A World Builder Exploring the Mechanics of Flat Worlds
« on: June 03, 2020, 05:19:21 AM »
Hi! I'm a worldbuilder who's trying to make a fictional world that is a discworld of sorts. Im only used to making maps of globe worlds though and I wanted to ask some questions regarding the flat earth ideas of how things about our world work. I wanted to learn about these things so that I could adapt them into the flat worlds im making hopefully. The things I was curious about are:

-Ocean currents
-Tectonic movement
-Hadley cells
-Temperature differences between equatorial areas and polar areas
-Tides

I mostly ask these questions as they are crucial in adopting what I know about building globe worlds into building flat disc worlds as they effect things like geography, eventually trade routes and especially climates.

Thanks in advanced! Any extra ideas are also welcome :)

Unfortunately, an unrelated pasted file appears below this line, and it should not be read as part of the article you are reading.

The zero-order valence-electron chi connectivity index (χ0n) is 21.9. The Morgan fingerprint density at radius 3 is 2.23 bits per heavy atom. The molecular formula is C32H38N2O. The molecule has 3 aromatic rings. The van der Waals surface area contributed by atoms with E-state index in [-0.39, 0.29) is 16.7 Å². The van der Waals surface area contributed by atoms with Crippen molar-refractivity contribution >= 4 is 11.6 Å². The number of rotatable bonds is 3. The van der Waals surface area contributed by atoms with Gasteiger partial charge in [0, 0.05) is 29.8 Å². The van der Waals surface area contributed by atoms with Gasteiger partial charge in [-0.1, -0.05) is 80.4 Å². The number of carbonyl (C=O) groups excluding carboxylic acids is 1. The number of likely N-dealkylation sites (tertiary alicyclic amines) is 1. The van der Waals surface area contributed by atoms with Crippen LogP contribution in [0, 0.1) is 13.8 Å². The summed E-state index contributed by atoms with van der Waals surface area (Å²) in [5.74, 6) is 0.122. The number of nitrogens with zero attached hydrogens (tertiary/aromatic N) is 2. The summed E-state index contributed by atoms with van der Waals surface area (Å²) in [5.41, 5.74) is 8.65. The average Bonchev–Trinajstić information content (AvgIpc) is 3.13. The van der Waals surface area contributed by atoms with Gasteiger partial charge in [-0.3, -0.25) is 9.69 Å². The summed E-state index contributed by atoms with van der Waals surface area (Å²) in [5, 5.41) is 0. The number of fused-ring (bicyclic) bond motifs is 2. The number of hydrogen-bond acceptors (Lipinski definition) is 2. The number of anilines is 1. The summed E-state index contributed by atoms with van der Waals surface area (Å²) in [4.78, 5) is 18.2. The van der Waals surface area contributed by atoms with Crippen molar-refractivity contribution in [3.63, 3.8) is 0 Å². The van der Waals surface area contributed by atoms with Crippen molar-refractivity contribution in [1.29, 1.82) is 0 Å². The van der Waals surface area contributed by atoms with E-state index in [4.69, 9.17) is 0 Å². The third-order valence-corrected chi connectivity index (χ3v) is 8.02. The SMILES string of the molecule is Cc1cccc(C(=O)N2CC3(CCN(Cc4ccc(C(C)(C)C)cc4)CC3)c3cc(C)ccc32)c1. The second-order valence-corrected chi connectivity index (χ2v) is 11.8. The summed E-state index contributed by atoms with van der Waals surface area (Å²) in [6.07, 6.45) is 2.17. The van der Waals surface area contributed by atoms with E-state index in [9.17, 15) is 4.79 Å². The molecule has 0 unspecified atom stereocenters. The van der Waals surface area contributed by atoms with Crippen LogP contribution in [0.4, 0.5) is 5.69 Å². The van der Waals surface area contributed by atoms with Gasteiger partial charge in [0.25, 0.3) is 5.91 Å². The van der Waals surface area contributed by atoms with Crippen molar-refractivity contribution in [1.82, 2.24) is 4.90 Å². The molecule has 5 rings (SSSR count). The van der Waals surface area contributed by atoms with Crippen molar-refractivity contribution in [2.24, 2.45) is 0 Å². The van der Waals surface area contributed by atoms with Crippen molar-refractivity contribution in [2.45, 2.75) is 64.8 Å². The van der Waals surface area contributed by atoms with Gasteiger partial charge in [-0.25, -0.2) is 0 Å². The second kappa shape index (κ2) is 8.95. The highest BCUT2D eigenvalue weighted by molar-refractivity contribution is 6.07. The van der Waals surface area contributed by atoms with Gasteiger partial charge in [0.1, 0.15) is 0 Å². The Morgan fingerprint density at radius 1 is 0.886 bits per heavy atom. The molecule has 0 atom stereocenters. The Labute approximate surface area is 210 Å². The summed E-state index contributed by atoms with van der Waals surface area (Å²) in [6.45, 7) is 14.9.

Re: A World Builder Exploring the Mechanics of Flat Worlds
« Reply #1 on: June 30, 2020, 05:36:29 PM »
Im going to shoot in the dark here and try to answer some of your questions.   I'm also a world builder in that i like constructing multiple models of the world.   My model consists of a spinning flat earth with Antarctica at its center.

I assume ocean currents work similar to a spinning Round Earth.   Tectonic is also similar but in my model the whole world is like a collapsed volcano within a volcano which explains the worlds concave shape around the inner edges.  See "crater lake". Tom Bishop has other incredible ideas about plate tectonics in traditional FE theory.

Not sure what Hadley Cells are.

Temp differences should be same as RE.  Maybe extreme cold at the earths edges.

Tides Im unsure if.  I think it might be the temperature differences at night which help cause this.